Ideas for Encouraging Volunteer Engagement

Practical advice for providing your volunteers with the best experience possible

Successful volunteer engagement doesn’t just happen. Volunteers aren’t generally beating down your door, begging to serve your church or ministry program. Although volunteers may bring a wealth of education or experience, they still need to learn how their involvement connects to the vision of your church or ministry program, and what expectations there may be for how they serve.  Volunteers are ‘donating’ their time and energy to serve your church or ministry program and need to experience an efficient process and that they are adding value to a program.

What follows are resources that will help churches and ministry programs as they seek to engage their volunteers so they feel valued and can flourish in their roles.


Volunteer Engagement Strategy

Developing an effective strategy for engaging people in ministry gives meaning and purpose to the many tasks and responsibilities taken on by volunteers. It will ensure that people who give of their precious time will experience an efficient process and feel they are adding value to a program.  In order to assist you in developing an effective Volunteer Engagement Strategy, ServiceLink has prepared a document outlining File13 Tips for Engaging God's People in Ministry.


Discover Your Gifts

Faith Alive Christian Resources has a series of 'Discover Your Gifts' leader guides and student books and an online survey. The survey and interactive guides will assist members of your congregation to identify their spiritual gifts and how to apply those gifts to build up the church and the Kingdom of Jesus Christ in the world.


Volunteer Engagement Series

ServiceLink, the Volunteer Services program of the Christian Reformed Church in North America, has prepared this series of ‘Successful Volunteer Engagement’ articles.  Based on advice from experts in the field of volunteer management and engagement, these brief articles are intended to help you better understand your volunteers, their needs and motivations, and to tailor your volunteer program to effectively recruit, train, supervise and recognize your volunteer workforce. Many of the principles and suggestions outlined in these articles can also be applied to the recruitment and encouragement of volunteers within the church.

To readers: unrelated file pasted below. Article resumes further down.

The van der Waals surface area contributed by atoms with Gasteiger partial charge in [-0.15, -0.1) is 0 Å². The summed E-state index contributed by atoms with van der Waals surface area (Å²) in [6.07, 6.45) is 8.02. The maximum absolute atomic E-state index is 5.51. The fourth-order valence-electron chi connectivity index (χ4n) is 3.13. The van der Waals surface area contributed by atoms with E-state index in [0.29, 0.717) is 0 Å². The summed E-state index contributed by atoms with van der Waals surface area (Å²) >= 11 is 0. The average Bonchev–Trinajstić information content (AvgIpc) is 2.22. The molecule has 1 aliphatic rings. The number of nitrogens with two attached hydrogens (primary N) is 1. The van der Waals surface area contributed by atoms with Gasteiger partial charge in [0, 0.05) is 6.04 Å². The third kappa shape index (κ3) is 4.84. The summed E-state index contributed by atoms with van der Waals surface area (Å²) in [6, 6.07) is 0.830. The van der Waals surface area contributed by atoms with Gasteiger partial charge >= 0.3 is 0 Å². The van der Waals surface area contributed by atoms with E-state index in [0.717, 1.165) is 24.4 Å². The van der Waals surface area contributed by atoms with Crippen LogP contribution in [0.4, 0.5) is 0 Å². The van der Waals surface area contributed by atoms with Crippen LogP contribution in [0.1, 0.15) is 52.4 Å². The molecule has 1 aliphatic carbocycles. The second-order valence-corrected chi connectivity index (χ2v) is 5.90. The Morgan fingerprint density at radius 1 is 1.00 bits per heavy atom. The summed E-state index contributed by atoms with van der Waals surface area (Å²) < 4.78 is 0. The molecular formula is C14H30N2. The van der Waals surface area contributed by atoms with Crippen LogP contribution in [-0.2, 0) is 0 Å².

This series is divided into the topic headings listed below.  Each article is just a brief summary of the most important principles for a segment of the volunteer engagement cycle.  Additional resources and training, including workshops focused on one or more topics, is available from ServiceLink.


1 - Creating Meaningful Volunteer Positions

Before filling any volunteer position you must clearly define what the volunteer is expected to do. The first article in this Volunteer Engagement Series helps you to design job descriptions for new or existing volunteer positions.


2 - Recruitment

Who to look for, where to find them

Once you have defined the volunteer position you need to fill, how do you get the message to qualified candidates?


3 - Screening and Interviewing Volunteer Applicants

No longer can you simply accept any and every potential volunteer who walks through your doorway. For insurance and legal reasons, you must carry out due diligence in your volunteer approval process.

  • Click here to read an article from 'Volunteer Canada' on the value of screening volunteers.


4 - Orientation and Training

Once you have agreed to accept a volunteer, you can’t just drop them into the culture of your organization, and certain tasks to be performed by the volunteer may require training.


5 - Supervision and Evaluation

Volunteers both need and expect to be treated in a professional manner. How do you supervise without ‘babysitting’, and what is the most effective way to evaluate volunteer performance?


6 - Discipline and Dismissal

While all the previous steps in this series are intended to help your organization or ministry to achieve positive volunteer relations, occasionally problems do arise and volunteers need to be disciplined or dismissed. How do you go about doing this without harming the reputation of your ministry or organization, and maintaining morale among staff and other volunteers?


7 - Motivation and Recognition

What are your volunteers looking for?  Understanding their motives and needs will not only make for a better workplace environment, but it will also contribute to volunteer retention and will enhance your organization’s reputation as a positive place for serving as a volunteer.



The following organizations host websites with extensive information, including many downloadable guides, resources and best practices, for effective and successful volunteer engagement.

HandsOn Network
Volunteer Canada
Volunteer Match


ServiceLink is able to provide training and workshops for any of the topics in this Volunteer Engagement Series. Contact us by phone or email to learn more about training options.